Symantec buys Skycure, but may sell $1bn certification business

12 Jul 20176 Shares

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Symantec. Image: cornfield/Shutterstock

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It seems that Symantec is revising its business, with reports of a $1bn sale of its certification operation.

Fresh from snapping up cybersecurity outfit Skycure, Symantec’s organisational chart may need yet another update as it looks to divest some of its operations.

According to Reuters, Symantec is considering a sale of its certification business, rumoured to be worth around $1bn.

The business has become a sort of thorn in the cybersecurity company’s side of late, with Google recently looking into Symantec’s failure to properly validate certificates.

It is this type of validation that establishes whether or not websites can be trusted.

Talks to sell

While it previously defended itself from such accusations, there are now claims that Symantec is in talks with companies and private equity firms to sell up an operation that began with the acquisition of Verisign for $1.28bn in 2010.

Selling it off now would fit in with Symantec CEO Greg Clark’s recent plans to get rid of underperforming arms of the company – it sold Veritas, a data storage operation, for more than $7bn last year – while targeting new businesses to join the fold.

Skycure, for example, became the latest acquisition for Symantec this week, with the company joining the likes of LifeLock ($2.3bn) and Blue Coat Systems ($4.65bn) in recent months and years.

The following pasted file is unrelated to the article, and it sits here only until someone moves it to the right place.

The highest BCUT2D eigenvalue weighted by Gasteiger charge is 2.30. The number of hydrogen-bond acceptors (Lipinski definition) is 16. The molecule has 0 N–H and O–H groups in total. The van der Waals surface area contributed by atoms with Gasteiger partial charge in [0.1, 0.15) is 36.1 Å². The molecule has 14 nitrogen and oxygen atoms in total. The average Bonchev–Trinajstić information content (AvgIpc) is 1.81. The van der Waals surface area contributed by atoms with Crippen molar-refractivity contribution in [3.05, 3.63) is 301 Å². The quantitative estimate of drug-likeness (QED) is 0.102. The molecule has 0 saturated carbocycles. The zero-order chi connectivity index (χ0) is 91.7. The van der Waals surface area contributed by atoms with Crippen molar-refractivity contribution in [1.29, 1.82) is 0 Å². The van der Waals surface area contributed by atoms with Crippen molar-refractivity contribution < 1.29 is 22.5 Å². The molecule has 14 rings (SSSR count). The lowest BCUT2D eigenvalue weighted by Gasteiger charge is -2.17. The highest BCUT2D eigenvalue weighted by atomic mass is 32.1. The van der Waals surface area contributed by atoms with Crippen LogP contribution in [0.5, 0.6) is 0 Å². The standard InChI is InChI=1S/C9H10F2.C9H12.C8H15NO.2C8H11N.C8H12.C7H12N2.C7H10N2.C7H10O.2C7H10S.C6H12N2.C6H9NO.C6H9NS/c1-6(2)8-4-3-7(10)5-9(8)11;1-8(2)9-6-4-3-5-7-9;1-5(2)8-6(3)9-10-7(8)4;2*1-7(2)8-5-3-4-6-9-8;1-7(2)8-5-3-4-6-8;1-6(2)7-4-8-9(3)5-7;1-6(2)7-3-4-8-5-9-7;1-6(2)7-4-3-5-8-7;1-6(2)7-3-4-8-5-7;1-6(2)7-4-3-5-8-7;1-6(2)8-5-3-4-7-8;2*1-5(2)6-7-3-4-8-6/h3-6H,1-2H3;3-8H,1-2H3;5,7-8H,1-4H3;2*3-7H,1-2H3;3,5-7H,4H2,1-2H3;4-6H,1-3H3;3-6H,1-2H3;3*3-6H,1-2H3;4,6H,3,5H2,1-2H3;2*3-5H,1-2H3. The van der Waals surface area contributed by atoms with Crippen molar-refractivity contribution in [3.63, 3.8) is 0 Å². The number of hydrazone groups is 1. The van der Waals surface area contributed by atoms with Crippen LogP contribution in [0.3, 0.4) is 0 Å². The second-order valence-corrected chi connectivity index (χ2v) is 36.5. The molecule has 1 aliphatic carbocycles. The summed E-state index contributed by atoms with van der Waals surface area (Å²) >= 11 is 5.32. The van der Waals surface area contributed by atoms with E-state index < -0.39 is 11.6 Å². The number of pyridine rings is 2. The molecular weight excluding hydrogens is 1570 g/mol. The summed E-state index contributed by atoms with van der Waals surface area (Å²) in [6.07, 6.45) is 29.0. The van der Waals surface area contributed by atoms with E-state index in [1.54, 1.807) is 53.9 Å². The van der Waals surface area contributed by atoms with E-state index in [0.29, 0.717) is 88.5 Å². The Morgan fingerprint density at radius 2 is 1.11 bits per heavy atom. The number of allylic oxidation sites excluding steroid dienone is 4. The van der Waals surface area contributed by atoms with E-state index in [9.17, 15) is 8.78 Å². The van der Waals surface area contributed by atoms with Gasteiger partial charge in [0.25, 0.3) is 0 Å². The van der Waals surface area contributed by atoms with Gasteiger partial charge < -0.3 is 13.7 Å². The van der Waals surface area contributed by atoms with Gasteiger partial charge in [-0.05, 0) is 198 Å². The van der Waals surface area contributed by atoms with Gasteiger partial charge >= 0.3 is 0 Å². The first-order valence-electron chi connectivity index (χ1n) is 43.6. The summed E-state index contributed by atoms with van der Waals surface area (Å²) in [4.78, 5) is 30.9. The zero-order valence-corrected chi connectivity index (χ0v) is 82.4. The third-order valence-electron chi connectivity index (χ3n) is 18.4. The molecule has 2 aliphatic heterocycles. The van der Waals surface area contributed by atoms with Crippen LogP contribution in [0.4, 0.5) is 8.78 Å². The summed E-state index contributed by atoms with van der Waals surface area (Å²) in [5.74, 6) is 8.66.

Major step forward

“One of the most dangerous assumptions in today’s world is that iOS and other mobile devices that employees bring into the office are safe, but the apps and data on these devices are under increasing attack,” said Clark.

“We believe that tomorrow’s workforce will be completely mobile and will demand a cyber defence solution that travels with them. Mobile is a core component of our strategy, and the acquisition of Skycure is a major step forward in executing it.”

Symantec’s Tarah Wheeler, meanwhile, recently spoke at Inspirefest 2017 about the shifting cybersecurity landscape.

With constant ransomware attacks such as WannaCry and Petya making the headlines internationally of late, the infosec sector continues to catch the public eye.

In this vein, people have come to fear ransomware more than ever before, picturing it as an evil entity ready to infect our computers, our phones and our software at any given moment.

Wheeler, though, argues that ransomware could be a good thing for the industry.

Symantec. Image: cornfield/Shutterstock

Gordon Hunt is a journalist at Siliconrepublic.com

editorial@siliconrepublic.com